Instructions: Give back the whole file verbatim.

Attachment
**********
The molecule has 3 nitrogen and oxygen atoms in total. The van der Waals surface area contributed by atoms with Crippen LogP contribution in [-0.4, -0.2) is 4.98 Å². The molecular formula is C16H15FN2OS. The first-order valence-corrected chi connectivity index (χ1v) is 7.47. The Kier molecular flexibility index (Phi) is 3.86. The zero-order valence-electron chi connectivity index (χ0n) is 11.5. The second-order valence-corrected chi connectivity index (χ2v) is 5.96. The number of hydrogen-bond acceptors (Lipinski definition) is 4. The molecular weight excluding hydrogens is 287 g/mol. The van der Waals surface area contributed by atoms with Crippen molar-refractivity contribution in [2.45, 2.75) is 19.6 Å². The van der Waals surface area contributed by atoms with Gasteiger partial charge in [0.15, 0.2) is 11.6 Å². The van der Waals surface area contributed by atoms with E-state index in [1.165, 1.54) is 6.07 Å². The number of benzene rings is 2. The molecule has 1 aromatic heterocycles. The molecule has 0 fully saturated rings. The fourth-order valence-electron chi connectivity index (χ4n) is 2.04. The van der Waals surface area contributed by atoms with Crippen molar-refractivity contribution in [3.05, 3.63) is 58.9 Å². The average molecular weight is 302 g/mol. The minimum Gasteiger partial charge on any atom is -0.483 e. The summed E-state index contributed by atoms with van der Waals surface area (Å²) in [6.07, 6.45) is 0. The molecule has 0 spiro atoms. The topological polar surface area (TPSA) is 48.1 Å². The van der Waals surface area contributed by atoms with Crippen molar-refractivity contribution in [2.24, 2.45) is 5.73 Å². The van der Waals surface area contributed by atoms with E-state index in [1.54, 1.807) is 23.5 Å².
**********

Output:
The molecule has 3 nitrogen and oxygen atoms in total. The van der Waals surface area contributed by atoms with Crippen LogP contribution in [-0.4, -0.2) is 4.98 Å². The molecular formula is C16H15FN2OS. The first-order valence-corrected chi connectivity index (χ1v) is 7.47. The Kier molecular flexibility index (Phi) is 3.86. The zero-order valence-electron chi connectivity index (χ0n) is 11.5. The second-order valence-corrected chi connectivity index (χ2v) is 5.96. The number of hydrogen-bond acceptors (Lipinski definition) is 4. The molecular weight excluding hydrogens is 287 g/mol. The van der Waals surface area contributed by atoms with Crippen molar-refractivity contribution in [2.45, 2.75) is 19.6 Å². The van der Waals surface area contributed by atoms with Gasteiger partial charge in [0.15, 0.2) is 11.6 Å². The van der Waals surface area contributed by atoms with E-state index in [1.165, 1.54) is 6.07 Å². The number of benzene rings is 2. The molecule has 1 aromatic heterocycles. The molecule has 0 fully saturated rings. The fourth-order valence-electron chi connectivity index (χ4n) is 2.04. The van der Waals surface area contributed by atoms with Crippen molar-refractivity contribution in [3.05, 3.63) is 58.9 Å². The average molecular weight is 302 g/mol. The minimum Gasteiger partial charge on any atom is -0.483 e. The summed E-state index contributed by atoms with van der Waals surface area (Å²) in [6.07, 6.45) is 0. The molecule has 0 spiro atoms. The topological polar surface area (TPSA) is 48.1 Å². The van der Waals surface area contributed by atoms with Crippen molar-refractivity contribution in [2.24, 2.45) is 5.73 Å². The van der Waals surface area contributed by atoms with E-state index in [1.54, 1.807) is 23.5 Å².